The robo racing cars accelerating driverless tech

Johannes Betz is not your typical racing car driver.

For a start, he doesn’t get in the vehicle – it’s driverless. As a post-doctoral researcher, he is in charge of the Technical University of Munich’s entry in the Roborace motorsport competition, now in its first competitive season.

All these cars are electric and self-driving. “We started in early 2017, when my professor saw this in a newspaper,” he says.

“Each month, we have to develop our software a little further, and then go to an event – yeah, like Formula 1,” he laughs.

Each team – the University of Pisa and electric van start-up Arrival also compete – writes software for an identical racing car, currently the DevBot 2.0, which is capable of speeds over 200mph (322km/h).

It is guided by six cameras, two radars, 18 ultrasound sensors, and five lidar [light detection and ranging] sensors. The onboard computer processor is capable of 24 trillion operations a second.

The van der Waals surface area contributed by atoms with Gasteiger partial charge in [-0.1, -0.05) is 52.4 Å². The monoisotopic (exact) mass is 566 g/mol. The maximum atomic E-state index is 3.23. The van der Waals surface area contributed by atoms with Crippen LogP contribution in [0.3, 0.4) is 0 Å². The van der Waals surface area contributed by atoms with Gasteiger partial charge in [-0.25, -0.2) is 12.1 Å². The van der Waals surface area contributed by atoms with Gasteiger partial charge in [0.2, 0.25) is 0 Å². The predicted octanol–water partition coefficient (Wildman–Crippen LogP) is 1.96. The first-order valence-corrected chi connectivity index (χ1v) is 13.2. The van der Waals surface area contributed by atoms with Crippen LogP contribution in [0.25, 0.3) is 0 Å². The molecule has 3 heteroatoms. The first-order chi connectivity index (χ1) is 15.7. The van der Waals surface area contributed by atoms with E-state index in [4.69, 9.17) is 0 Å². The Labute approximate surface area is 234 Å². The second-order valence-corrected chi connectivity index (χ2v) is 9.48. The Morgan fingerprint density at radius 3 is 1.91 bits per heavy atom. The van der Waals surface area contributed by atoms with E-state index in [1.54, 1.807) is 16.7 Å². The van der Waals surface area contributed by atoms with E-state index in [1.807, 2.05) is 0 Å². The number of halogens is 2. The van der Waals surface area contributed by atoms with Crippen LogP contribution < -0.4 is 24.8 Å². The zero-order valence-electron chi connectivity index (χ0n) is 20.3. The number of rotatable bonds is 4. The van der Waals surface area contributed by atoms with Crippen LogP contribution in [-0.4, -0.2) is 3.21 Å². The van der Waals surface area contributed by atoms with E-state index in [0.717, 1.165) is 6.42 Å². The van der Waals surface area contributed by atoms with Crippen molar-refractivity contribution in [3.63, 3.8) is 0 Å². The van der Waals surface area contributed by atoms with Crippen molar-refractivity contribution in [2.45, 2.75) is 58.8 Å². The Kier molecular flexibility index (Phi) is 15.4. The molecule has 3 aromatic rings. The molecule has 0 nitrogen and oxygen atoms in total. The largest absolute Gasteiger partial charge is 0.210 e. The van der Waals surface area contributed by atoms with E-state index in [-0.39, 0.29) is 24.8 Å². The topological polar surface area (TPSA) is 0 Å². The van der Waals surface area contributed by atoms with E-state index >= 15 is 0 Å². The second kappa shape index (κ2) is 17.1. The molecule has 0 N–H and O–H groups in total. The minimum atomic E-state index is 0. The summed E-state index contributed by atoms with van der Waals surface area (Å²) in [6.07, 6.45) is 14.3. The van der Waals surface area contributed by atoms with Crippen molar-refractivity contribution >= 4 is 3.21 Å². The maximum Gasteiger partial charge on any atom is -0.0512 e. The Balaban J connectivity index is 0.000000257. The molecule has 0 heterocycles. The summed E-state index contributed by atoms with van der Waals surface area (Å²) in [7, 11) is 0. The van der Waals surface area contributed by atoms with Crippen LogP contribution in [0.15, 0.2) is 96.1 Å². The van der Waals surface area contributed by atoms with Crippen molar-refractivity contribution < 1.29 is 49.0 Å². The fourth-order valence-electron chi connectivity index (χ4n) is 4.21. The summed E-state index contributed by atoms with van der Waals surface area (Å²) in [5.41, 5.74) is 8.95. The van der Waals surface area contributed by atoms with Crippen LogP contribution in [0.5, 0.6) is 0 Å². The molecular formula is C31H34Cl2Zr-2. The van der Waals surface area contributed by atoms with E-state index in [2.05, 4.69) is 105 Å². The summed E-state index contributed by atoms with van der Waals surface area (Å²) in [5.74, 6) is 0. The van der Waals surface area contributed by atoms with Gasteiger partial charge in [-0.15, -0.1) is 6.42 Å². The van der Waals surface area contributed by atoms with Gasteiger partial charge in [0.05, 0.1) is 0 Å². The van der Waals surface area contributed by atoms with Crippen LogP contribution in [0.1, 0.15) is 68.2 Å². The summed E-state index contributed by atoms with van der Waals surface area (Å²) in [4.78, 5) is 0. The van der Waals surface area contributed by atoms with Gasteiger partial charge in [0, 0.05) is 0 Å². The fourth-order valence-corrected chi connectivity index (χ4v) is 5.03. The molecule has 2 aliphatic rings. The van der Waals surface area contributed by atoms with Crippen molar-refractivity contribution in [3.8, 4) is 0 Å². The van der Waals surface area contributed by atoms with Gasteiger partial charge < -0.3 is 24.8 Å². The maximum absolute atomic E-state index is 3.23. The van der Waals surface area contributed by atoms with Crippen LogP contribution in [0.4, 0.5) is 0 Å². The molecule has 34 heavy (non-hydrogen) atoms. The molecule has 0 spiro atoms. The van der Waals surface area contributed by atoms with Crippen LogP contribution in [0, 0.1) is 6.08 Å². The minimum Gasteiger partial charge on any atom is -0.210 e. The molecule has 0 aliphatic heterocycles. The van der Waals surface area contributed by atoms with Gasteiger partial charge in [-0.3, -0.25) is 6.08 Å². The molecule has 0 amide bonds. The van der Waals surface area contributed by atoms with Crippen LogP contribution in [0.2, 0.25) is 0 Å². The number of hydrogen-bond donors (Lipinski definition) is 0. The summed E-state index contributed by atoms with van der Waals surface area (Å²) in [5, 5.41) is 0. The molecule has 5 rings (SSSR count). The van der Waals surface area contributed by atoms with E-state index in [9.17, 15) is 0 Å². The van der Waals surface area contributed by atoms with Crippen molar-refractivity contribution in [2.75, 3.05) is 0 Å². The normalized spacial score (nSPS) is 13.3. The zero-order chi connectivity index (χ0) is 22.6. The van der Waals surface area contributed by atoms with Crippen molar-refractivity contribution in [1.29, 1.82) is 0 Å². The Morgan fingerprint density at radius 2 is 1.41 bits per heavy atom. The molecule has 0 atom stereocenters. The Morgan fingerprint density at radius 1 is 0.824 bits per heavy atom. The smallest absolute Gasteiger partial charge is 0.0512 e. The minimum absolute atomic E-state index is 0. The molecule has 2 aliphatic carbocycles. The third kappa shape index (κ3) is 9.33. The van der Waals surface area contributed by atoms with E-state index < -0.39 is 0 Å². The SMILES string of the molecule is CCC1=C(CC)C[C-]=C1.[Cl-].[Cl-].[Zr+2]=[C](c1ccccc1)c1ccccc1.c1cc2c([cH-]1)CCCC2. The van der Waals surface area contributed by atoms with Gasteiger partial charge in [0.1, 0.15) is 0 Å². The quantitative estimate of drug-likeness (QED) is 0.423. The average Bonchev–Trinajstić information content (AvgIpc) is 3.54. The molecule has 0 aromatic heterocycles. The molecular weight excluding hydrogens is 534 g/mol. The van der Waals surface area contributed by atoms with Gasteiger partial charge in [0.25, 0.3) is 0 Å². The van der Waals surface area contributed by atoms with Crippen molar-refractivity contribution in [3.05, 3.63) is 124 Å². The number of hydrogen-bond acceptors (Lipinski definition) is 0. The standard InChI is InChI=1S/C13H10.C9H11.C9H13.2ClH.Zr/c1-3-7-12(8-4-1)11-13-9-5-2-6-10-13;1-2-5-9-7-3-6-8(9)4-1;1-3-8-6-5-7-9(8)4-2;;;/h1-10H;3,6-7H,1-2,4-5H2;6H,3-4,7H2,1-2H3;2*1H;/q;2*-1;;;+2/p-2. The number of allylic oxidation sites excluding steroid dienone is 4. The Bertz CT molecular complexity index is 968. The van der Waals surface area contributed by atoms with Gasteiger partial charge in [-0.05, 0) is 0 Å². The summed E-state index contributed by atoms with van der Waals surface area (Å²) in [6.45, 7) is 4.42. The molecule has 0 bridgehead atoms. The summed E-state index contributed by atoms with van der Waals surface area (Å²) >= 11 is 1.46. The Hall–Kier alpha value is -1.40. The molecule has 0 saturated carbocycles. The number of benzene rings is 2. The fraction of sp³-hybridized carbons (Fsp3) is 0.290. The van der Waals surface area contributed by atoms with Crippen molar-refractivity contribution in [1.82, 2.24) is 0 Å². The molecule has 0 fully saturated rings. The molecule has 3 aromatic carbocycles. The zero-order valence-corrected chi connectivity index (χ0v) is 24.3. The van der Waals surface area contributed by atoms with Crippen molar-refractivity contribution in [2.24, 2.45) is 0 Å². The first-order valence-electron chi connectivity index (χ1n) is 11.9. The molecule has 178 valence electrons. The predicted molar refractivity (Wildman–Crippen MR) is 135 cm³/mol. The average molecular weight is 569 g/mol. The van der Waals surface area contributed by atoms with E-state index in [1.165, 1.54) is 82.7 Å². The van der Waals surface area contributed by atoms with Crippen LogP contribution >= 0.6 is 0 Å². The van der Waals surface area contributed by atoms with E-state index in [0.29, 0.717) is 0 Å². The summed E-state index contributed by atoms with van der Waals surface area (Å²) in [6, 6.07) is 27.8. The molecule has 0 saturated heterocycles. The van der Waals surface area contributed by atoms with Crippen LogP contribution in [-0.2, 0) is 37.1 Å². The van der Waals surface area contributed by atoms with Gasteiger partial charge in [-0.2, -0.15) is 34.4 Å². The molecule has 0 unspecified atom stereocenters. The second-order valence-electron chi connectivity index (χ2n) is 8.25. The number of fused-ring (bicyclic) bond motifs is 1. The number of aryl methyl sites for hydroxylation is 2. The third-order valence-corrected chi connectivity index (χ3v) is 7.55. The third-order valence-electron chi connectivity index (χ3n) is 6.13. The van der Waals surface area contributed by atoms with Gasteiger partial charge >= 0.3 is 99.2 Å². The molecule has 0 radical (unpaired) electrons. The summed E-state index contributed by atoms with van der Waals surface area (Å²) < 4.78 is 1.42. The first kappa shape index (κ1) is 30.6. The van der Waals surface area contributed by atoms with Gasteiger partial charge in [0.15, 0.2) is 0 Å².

It was the first racing car to establish a fully autonomous official record at the Goodwood Hill Climb, an important motorsport event in England’s West Sussex, on 13 July.

This narrow, winding 1.86 km (1.16-mile) track climbs 150m (492ft) round slippery bends, hay bales, and flint walls.

And DevBot navigated it in 66.96 seconds – eight seconds faster than an unofficial attempt last year.

Now “there’s around twelve seconds left for the AI (artificial intelligence) to find” before it can match the best human drivers, says Bryn Balcombe, Roborace’s chief strategy officer.

Of that, “six seconds we think is easily gained, and then you’re starting to get into the unknowns.”

But what is the point of racing driverless cars?

It’s an important way to assess the quality of the sensors and cameras which autonomous vehicles (AVs) will rely on, explains Mr Balcombe.

And “testing performance limits on real roads is not something, as a member of society, I’m 100% comfortable with,” he says.

He plans to introduce obstacles for the DevBots to navigate, such as slower-moving lorries and tractors. Overtaking is the hardest race course task to automate, says Dr Betz.

The ultimate aim is to find out whether driverless cars can eventually perform at a level so you can’t detect it’s an AI.